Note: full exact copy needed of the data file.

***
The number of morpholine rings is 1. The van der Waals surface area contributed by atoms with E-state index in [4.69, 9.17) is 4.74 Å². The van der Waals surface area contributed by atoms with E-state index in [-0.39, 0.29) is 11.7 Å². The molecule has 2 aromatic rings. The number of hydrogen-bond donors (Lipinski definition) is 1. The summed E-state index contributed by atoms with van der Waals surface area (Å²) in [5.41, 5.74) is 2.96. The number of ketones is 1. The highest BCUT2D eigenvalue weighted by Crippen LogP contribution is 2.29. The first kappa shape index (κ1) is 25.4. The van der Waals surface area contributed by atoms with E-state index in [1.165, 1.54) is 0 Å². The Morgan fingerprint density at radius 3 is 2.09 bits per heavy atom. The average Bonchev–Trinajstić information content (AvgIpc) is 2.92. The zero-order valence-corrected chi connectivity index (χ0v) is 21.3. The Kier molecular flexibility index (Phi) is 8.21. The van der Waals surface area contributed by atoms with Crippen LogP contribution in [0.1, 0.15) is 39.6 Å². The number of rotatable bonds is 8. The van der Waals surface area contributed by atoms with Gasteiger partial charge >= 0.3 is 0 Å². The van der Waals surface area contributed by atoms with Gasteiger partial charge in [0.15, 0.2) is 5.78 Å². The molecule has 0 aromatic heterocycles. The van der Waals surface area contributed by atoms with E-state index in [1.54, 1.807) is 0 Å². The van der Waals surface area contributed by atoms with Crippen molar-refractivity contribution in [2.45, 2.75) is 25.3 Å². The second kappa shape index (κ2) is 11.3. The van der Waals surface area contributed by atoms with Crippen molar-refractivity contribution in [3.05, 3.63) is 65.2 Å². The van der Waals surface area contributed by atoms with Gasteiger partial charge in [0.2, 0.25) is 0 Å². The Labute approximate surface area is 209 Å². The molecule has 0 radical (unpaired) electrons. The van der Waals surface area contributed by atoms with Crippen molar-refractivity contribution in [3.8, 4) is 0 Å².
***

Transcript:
The number of morpholine rings is 1. The van der Waals surface area contributed by atoms with E-state index in [4.69, 9.17) is 4.74 Å². The van der Waals surface area contributed by atoms with E-state index in [-0.39, 0.29) is 11.7 Å². The molecule has 2 aromatic rings. The number of hydrogen-bond donors (Lipinski definition) is 1. The summed E-state index contributed by atoms with van der Waals surface area (Å²) in [5.41, 5.74) is 2.96. The number of ketones is 1. The highest BCUT2D eigenvalue weighted by Crippen LogP contribution is 2.29. The first kappa shape index (κ1) is 25.4. The van der Waals surface area contributed by atoms with E-state index in [1.165, 1.54) is 0 Å². The Morgan fingerprint density at radius 3 is 2.09 bits per heavy atom. The average Bonchev–Trinajstić information content (AvgIpc) is 2.92. The zero-order valence-corrected chi connectivity index (χ0v) is 21.3. The Kier molecular flexibility index (Phi) is 8.21. The van der Waals surface area contributed by atoms with Crippen LogP contribution in [0.1, 0.15) is 39.6 Å². The number of rotatable bonds is 8. The van der Waals surface area contributed by atoms with Gasteiger partial charge >= 0.3 is 0 Å². The van der Waals surface area contributed by atoms with Gasteiger partial charge in [0.15, 0.2) is 5.78 Å². The molecule has 0 aromatic heterocycles. The van der Waals surface area contributed by atoms with E-state index in [1.54, 1.807) is 0 Å². The van der Waals surface area contributed by atoms with Crippen molar-refractivity contribution in [2.45, 2.75) is 25.3 Å². The second kappa shape index (κ2) is 11.3. The van der Waals surface area contributed by atoms with Crippen molar-refractivity contribution in [3.05, 3.63) is 65.2 Å². The van der Waals surface area contributed by atoms with Gasteiger partial charge in [0.2, 0.25) is 0 Å². The Labute approximate surface area is 209 Å². The molecule has 0 radical (unpaired) electrons. The van der Waals surface area contributed by atoms with Crippen molar-refractivity contribution in [3.8, 4) is 0 Å².